Tax laws

Tax laws in Washington’s advisory votes are all soundly rejected, including one legally challenged in Douglas County

Washington voters are voting to repeal new tax laws by wide margins for the second straight year.

By law, the state is required to hold nonbinding advisory votes on all tax increases not approved by voters.

Advisory votes made their way onto Washington ballots after voters approved a measure in 2007 that was backed by anti-tax activist Tim Eyman.

The measure was originally far-reaching, with the requirement that any proposed tax increase in the state legislature be passed with a two-thirds majority in both the House and Senate.

Its scope was narrowed by the state Supreme Court to include only advisory votes and the requirement that each lawmaker’s vote on a bill that raises taxes or fees be made public.

All of the tax bills in this year’s advisory votes are thrown out by double-digit margins.

They include advisory vote 36 on a telephone tax to support a suicide prevention line (loss of 13 points) and advisory vote 38 to impose a tax on premiums collected by certain insurance companies (loss of 19 points).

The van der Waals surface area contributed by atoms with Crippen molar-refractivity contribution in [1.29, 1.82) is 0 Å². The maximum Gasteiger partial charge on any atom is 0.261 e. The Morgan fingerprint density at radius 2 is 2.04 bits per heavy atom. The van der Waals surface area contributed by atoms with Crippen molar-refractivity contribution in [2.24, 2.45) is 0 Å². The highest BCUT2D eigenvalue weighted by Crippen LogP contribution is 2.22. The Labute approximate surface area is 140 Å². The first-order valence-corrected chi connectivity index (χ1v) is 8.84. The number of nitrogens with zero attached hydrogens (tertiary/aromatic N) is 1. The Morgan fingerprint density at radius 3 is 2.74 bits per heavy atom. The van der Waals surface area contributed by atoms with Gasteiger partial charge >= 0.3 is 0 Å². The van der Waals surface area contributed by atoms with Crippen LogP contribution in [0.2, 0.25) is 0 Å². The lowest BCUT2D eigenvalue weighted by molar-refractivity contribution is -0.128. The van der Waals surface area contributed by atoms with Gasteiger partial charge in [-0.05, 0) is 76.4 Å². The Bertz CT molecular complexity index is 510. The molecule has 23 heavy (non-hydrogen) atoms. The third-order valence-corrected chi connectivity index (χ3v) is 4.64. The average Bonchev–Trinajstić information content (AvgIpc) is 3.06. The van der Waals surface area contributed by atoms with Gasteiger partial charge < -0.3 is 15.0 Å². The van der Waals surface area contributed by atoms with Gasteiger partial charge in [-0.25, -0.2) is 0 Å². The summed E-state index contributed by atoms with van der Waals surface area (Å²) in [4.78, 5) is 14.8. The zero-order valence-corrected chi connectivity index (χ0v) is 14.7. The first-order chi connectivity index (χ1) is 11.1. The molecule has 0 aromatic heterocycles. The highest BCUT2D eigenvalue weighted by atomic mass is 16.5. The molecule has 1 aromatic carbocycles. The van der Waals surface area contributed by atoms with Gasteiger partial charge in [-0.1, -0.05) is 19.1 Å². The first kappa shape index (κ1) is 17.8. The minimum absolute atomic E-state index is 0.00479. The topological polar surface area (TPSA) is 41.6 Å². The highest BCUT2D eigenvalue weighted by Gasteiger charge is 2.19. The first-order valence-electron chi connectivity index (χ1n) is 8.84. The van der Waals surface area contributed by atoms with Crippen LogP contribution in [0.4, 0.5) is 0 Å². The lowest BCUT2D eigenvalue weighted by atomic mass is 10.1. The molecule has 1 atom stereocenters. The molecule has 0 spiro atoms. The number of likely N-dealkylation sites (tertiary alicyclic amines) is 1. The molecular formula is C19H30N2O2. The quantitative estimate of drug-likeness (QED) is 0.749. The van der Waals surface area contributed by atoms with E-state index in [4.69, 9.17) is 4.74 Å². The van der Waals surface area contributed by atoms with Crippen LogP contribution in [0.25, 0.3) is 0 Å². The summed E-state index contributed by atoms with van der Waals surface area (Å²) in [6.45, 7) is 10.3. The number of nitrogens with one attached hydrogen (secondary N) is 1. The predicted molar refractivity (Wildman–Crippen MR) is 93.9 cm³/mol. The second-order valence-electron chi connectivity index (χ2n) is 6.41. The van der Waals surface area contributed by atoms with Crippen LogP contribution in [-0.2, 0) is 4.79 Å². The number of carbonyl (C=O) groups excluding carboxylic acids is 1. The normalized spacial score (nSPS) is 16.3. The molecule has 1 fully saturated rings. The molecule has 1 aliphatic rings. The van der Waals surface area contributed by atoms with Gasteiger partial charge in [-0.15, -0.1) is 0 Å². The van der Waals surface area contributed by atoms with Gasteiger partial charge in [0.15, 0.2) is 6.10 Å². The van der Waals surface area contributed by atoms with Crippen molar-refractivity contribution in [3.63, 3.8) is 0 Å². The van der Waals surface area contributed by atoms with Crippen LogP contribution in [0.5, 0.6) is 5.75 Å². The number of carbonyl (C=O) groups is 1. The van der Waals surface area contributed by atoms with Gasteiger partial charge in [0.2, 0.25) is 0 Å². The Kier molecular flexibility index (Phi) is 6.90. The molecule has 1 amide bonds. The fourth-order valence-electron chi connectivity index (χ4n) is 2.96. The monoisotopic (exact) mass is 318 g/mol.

The most controversial advisory vote in this year’s election concerns a new law to impose a 7% tax on capital gains that earn more than $250,000 in profits.

It’s known as the 37 advisory vote, which deals with asset sales like bonds and stocks, and loses about 26 points.

The law has been a longtime priority for Democrats and is fiercely opposed by Republicans.

It will come into effect in January and will impact 2023 tax filings.

The law is being legally challenged in Douglas County by a group of big business owners and the Washington Farm Bureau, who claim it imposes income tax unconstitutionally.

Efforts by the state to have the case dismissed or transferred to a court in Olympia have failed and the case is now on trial.

The official results of the advisory votes, like all contests in this year’s election, will not be finalized for some time.